In the beginning of the Jews sojourn in the Wilderness G-d told Moses to hit a certain rock, and out came water. That source of water lasted for most of the forty years until Miriam passed away, because that miraculous well was in her merit. This time around, G-d told Moses to SPEAK to the rock instead of hitting it, but Moses hit the rock and while the water flowed again, Moses was punished for it.
This is a famous biblical story. OK, maybe not as many know that the rock gave forth water twice, and that the first time Moses was commanded to hit the rock, and the second time to speak to it. People might not be familiar with all that, but its quite common knowledge that Moses was told to speak to the rock and instead he hit the rock, and was punished for it. That part is pretty well known.
This all makes a certain Chassidic Niggun (melody) quite puzzling. “Al HaSelah Hoch Hoch, vayatzu Mayim” which translates to the rhythmic “On the Rock Bang Bang!… out came water” is taken from the prayer service for rain. Chabad sings this song lively and upbeat with energy and increasing tempo. In fact it was one of the songs at the Rebbe’s Simchat Torah Hakafot. Here’s a link to listen to the “Al HaSelah Hach” song on Chabad.org.
But why emphasize and celebrate “hit the rock”? Is that appropriate considering that (on the second time) Moses was not supposed to hit the rock? Why bring it up and dance up a storm about it?
We sang this song and then asked this question at our Cozy-Shabbat table. Thanks to all the students who shared thoughtful answers, based only on the basics of the story, without access to biblical commentaries. We’ll first share students’ answers, and then an in-depth Chassidic insight.
Justin said the song celebrates the result of flowing water. True, Moses shouldn’t have hit the rock. But the Jews got the water anyways. The liveliness of the song shows gratefulness for positive results even when our choices or behaviors aren’t deserving of it. Lianne added that the song highlights the importance of forgiveness. Marc pointed out the while Moses was to be punished for disobeying G-d’s command, the Jewish people still needed the water, and how Moses did or didn’t do it, wasn’t their fault. Raizy spoke of the symbolism of a heart of stone, hard as a rock, that if tapped the right way can give forth life-giving refreshing water. And there were more answers around the table, too.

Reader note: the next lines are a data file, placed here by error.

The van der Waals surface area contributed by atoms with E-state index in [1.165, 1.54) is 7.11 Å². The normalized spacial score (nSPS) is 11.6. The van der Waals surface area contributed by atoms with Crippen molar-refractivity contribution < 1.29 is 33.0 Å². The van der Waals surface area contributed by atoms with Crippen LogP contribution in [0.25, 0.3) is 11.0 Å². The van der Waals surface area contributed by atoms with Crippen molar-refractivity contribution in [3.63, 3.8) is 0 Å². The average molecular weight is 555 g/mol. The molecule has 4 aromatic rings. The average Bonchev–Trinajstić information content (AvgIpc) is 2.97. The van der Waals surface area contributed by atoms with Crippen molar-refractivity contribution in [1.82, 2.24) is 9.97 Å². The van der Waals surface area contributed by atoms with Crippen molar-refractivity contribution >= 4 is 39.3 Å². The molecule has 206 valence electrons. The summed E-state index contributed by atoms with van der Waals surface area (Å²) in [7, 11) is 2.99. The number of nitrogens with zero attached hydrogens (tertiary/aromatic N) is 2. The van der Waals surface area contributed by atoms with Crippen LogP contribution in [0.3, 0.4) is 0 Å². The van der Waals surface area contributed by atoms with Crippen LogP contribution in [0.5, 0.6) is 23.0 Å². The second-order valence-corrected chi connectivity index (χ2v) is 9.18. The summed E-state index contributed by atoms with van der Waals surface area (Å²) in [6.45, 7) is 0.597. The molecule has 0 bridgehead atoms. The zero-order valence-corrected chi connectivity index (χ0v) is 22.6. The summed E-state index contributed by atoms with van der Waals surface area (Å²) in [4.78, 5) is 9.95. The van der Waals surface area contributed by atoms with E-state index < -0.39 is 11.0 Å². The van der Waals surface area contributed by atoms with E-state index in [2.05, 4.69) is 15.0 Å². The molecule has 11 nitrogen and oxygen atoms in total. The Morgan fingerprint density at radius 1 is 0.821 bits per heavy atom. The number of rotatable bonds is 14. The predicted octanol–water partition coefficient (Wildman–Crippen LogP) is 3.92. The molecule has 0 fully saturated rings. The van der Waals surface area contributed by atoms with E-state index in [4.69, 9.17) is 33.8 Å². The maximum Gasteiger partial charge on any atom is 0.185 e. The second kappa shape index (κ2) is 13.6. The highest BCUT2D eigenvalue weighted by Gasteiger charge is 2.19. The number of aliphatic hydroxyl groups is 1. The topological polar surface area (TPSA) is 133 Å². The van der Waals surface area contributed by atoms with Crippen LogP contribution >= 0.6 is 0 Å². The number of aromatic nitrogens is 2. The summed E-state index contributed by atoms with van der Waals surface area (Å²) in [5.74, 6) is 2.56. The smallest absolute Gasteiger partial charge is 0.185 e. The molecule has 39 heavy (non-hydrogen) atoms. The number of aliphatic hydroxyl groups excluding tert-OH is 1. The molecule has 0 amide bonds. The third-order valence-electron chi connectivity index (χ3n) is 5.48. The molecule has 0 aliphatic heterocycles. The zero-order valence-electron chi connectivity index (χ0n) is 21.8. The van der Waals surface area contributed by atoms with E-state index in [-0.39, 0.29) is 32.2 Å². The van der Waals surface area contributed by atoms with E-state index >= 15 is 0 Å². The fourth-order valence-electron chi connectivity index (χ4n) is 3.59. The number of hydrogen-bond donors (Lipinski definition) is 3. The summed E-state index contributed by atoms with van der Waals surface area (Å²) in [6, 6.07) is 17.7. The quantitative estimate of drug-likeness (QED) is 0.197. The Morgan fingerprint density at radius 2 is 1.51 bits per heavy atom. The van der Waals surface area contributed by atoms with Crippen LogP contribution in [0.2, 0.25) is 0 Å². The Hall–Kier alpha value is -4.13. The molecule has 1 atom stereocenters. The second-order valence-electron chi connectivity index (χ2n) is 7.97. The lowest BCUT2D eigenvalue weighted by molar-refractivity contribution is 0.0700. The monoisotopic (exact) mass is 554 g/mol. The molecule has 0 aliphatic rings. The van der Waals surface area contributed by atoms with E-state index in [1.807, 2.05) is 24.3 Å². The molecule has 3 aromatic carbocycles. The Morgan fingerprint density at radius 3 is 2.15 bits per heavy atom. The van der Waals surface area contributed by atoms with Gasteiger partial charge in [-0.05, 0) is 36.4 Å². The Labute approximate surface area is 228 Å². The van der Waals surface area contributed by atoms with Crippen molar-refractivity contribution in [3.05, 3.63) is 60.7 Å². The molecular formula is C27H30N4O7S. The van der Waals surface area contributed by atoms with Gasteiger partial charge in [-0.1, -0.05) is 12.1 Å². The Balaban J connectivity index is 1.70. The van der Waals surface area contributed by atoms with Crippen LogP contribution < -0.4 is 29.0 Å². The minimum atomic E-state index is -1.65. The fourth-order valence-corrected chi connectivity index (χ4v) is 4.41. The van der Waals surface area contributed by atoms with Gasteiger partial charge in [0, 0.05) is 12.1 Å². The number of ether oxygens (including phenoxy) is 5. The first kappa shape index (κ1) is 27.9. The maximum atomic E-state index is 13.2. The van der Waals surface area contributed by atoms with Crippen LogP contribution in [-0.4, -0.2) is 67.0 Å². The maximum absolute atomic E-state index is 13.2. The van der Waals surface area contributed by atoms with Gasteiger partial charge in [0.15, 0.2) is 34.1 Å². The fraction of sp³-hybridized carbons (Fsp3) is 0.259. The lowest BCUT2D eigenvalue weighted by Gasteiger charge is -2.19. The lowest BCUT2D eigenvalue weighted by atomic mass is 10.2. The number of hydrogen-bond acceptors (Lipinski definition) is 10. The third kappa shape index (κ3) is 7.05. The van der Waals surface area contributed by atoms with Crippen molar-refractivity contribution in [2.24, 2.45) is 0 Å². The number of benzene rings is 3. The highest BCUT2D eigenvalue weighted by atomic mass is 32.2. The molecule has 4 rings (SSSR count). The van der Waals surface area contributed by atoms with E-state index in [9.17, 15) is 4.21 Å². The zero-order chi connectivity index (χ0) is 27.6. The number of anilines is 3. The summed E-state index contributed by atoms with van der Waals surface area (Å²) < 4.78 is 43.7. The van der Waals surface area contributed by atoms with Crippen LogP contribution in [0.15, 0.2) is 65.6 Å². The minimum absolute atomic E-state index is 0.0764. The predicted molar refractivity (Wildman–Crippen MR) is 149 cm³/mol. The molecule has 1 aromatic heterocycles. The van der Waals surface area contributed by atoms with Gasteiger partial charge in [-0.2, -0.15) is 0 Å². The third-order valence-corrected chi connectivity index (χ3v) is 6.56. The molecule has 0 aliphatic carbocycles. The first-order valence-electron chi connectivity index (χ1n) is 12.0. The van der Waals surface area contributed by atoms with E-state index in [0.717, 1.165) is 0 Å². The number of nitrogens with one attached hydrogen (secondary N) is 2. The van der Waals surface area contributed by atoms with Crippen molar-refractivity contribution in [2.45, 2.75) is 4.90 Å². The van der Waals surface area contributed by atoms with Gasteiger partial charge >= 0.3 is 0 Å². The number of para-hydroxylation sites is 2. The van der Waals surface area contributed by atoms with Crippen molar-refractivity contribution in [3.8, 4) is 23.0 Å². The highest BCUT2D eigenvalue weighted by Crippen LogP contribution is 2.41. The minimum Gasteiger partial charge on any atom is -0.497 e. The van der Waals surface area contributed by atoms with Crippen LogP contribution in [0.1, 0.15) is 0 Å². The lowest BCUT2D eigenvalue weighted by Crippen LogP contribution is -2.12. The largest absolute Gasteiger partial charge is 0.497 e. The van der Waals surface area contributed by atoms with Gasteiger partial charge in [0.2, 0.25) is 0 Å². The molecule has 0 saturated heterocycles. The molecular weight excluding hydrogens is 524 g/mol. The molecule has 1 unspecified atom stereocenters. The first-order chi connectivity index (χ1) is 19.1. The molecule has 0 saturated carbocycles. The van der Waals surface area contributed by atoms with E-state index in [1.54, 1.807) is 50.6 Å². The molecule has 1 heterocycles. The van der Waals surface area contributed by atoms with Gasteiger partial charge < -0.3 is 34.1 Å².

The whole thing is quite perplexing. Why wouldn’t Moses speak to the rock? Why did he insist on hitting the rock when G-d said it was now time to speak to it? And either way – getting water from a rock is quite the miracle, whether you hit it or speak to it. What’s the significant difference between hitting and speaking to it? There are lots of interesting commentaries with all kinds of answers.
Here’s something different: Moses knew that had he spoken to the rock and it would’ve responded with water, it would look bad for the Jewish People. After all, G-d spoke to them, and they didn’t always respond in kind. He knew G-d wanted him to speak to the rock (because after 40 years of spiritual growth it was time for a higher level miracle), but as a loving leader, his first thoughts were with his people. So he hit the rock.
You find a similar concept at the end of the Torah. The Lubavitcher Rebbe uses this leadership paradigm to highlight what true Jewish leadership ought to be about. In the final words of the Torah, Moses is praised for all the great things he did for Israel. You’d think of things like the Plagues, the Exodus, Splitting the Sea, Mount Sinai… but no, Rashi (based on the Talmud) says this accolade refers to Moses breaking the Tablets. Breaking the tablets!? Is that Moshe’s greatest accomplishment? It may very well be, for it shows his tremendous love and defense of his people, with tremendous personal self-sacrifice. The Jewish people were the bride, G-d was the groom, so the Golden Calf was adultery. But the Tablets were the marriage document, so when Moses saw the Jews’ infidelity he broke the Tablets – the marriage contract. If there’s no marriage, there’s no adultery!
So according to this interpretation, the liveliness of the Chabad Chassidic “Hit the Rock” song may be celebrating the great love for their people that true Jewish leaders have.
When I first posted the question about this song on Twitter, @SandmanEli was quick to respond with this Chassidic insight. That’s what was on my mind. And when we asked the question at our Shabbos table, visiting Rabbi Yossi Piekarski warmly shared the same. It’s almost natural Chabad-speak. The Rebbe instilled this perspective of Jewish leadership by his teaching and personal example.